Friday, July 29, 2011

Flashback Architecture In Oracle

Oracle Flashback Technology  is  a  group  of  Oracle  Database  features  that  let  us  view  past states  of  database  objects or  to  return  database  objects  to  a  previous  state  without  using point-in-time media  recovery. Flashback Database  is  a  part  of  the  backup &  recovery  enhancements  in  Oracle  10g Database that are called Flashback Features .                           

Flashback Database enables us to wind our entire database backward in time, reversing the effects of unwanted database changes within a given time window. The effects are similar to database point-in-time recovery.  It is similar to conventional point in time recovery in its effects, allowing us to return a database to its state at a time in the recent past.

Flashback Database can be used to reverse most unwanted changes to a database, as long as the datafiles are intact.  Oracle Flashback Database lets us quickly recover an Oracle database to a previous time to correct problems caused by logical data corruptions or user errors.

What are the Benefits?
According to many studies and reports, Human Error accounts for 30-35% of data loss episodes. This makes Human Errors one of the biggest single causes of downtime.  With Flashback Database feature Oracle is trying to fight against user and operator errors in an extremely fast and effective way. 

In most cases, a disastrous logical failure caused by human error can be solved by performing a Database Point-in-Time Recovery (DBPITR). Before 10g the only way to do a DBPITR was incomplete media recovery. Media Recovery is a slow and time-consuming process that can take a lot of hours. On the other side, by using of Flashback Database a DBPITR can be done in an extremely fast way: 25 to 105 times faster than usual incomplete media recovery and in result it can minimize the downtime significantly.

Flashback Database provides :
  • Very effective way to recover from complex human errors.
  • Faster database point-in-time recovery.
  • Simplified management and administration .
  • Little performance overhead .
  • It provides a lot of benefits and almost no disadvantages.
The Flashback Database is not just our database “rewind” button. It is a “Time Machine” for our Database data that is one single command away from us.


The Flashback Database Architecture : 
Flashback Database uses its own type of log files, called Flashback Database Log Files. To support this mechanism, Oracle uses new background process called RVWR (Recovery Writer) and a new buffer in the SGA,  called Flashback Buffer.  The Oracle database periodically logs before images of data blocks in the flashback buffer. The flashback buffer records images of all changed data blocks in the database. This means that every time a data block in the database is altered, the database writes a before image of this block to the flashback buffer. This before image can be used to reconstruct a datafile to the current point of time.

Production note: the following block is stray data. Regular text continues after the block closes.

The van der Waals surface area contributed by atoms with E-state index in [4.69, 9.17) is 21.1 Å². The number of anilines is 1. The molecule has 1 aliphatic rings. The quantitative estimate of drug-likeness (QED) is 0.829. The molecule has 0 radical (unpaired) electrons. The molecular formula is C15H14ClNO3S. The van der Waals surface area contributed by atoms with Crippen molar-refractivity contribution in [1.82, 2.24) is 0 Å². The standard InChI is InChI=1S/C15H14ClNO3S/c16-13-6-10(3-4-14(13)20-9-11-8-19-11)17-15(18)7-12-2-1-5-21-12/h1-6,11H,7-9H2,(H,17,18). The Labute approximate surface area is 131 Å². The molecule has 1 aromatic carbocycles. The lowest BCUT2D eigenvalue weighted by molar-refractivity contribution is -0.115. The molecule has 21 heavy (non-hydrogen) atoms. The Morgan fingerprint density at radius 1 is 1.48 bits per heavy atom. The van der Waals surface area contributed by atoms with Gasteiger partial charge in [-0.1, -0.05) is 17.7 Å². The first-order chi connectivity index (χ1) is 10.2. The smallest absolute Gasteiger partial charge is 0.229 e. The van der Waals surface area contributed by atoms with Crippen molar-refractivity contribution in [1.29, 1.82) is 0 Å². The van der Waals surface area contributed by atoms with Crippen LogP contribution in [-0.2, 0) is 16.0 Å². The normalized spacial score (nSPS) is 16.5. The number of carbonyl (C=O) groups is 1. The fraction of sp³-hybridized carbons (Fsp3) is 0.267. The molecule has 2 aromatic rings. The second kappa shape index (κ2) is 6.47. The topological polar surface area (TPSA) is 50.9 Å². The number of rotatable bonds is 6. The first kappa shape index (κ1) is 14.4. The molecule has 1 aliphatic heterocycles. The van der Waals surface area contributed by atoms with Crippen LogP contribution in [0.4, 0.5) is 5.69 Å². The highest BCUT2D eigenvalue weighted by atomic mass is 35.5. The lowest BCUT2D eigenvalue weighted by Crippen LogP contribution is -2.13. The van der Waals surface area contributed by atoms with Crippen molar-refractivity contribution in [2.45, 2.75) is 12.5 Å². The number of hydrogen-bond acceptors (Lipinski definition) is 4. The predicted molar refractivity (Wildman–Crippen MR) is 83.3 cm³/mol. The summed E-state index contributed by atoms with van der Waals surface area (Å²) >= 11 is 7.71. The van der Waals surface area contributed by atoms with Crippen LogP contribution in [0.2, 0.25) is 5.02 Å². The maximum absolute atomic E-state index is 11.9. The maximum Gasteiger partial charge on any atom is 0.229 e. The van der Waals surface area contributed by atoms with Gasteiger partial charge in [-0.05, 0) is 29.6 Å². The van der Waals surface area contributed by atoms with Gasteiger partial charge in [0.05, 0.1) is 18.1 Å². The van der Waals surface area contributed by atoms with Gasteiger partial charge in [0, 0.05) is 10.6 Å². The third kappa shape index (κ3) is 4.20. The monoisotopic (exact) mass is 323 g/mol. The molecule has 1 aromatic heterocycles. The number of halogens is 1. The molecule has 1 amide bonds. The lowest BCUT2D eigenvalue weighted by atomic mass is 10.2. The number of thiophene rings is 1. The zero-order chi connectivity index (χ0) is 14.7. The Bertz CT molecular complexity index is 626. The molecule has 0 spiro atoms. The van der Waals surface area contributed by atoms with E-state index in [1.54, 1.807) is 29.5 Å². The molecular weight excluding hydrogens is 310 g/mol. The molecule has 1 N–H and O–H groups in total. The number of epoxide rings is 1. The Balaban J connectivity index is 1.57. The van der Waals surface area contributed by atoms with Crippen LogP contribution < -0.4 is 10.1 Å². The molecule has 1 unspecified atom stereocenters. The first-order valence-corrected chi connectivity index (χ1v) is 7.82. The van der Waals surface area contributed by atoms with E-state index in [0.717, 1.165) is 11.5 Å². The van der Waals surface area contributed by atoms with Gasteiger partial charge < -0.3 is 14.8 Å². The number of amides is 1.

The maximum allowed memory for the flashback buffer is 16 MB. We don’t have direct control on its size. The flashback buffer size depends on the size of the current redo log buffer that is controlled by Oracle. Starting at 10g R2, the log buffer size cannot be controlled manually by setting the initialization parameter LOG_BUFFER.



In 10G R2, Oracle combines fixed SGA area and redo buffer together. If there is a free space after Oracle puts the combined buffers into a granule, that space is added to the redo buffer. The sizing of the redo log buffer is fully controlled by Oracle. According to SGA and its atomic sizing by granules, Oracle will calculate automatically the size of the log buffer depending of the current granule size. For smaller SGA size and 4 MB granules, it is possible redo log buffer size + fixed SGA size to be multiple of the granule size. For SGAs bigger than 128 MB, the granule size is 16 MB. We can see current size of the redo log buffer, fixed SGA and granule by querying the V$SGAINFO view , and can query the V$SGASTAT view to display detailed information on the SGA and its structures.
To find current size of the flashback buffer, we can use the following query:
SQL> SELECT * FROM v$sgastat WHERE NAME = 'flashback generation buff';


There is no official information from Oracle that confirms the relation between 'flashback generation buff' structure in SGA and the real flashback buffer structure. This is only a suggestion. A similar message message is written to the alertSID.log file during opening of the database .   
Allocated 3981204 bytes in shared pool for flashback generation buffer Starting background process RVWR RVWR started with pid=16, OS id=5392 .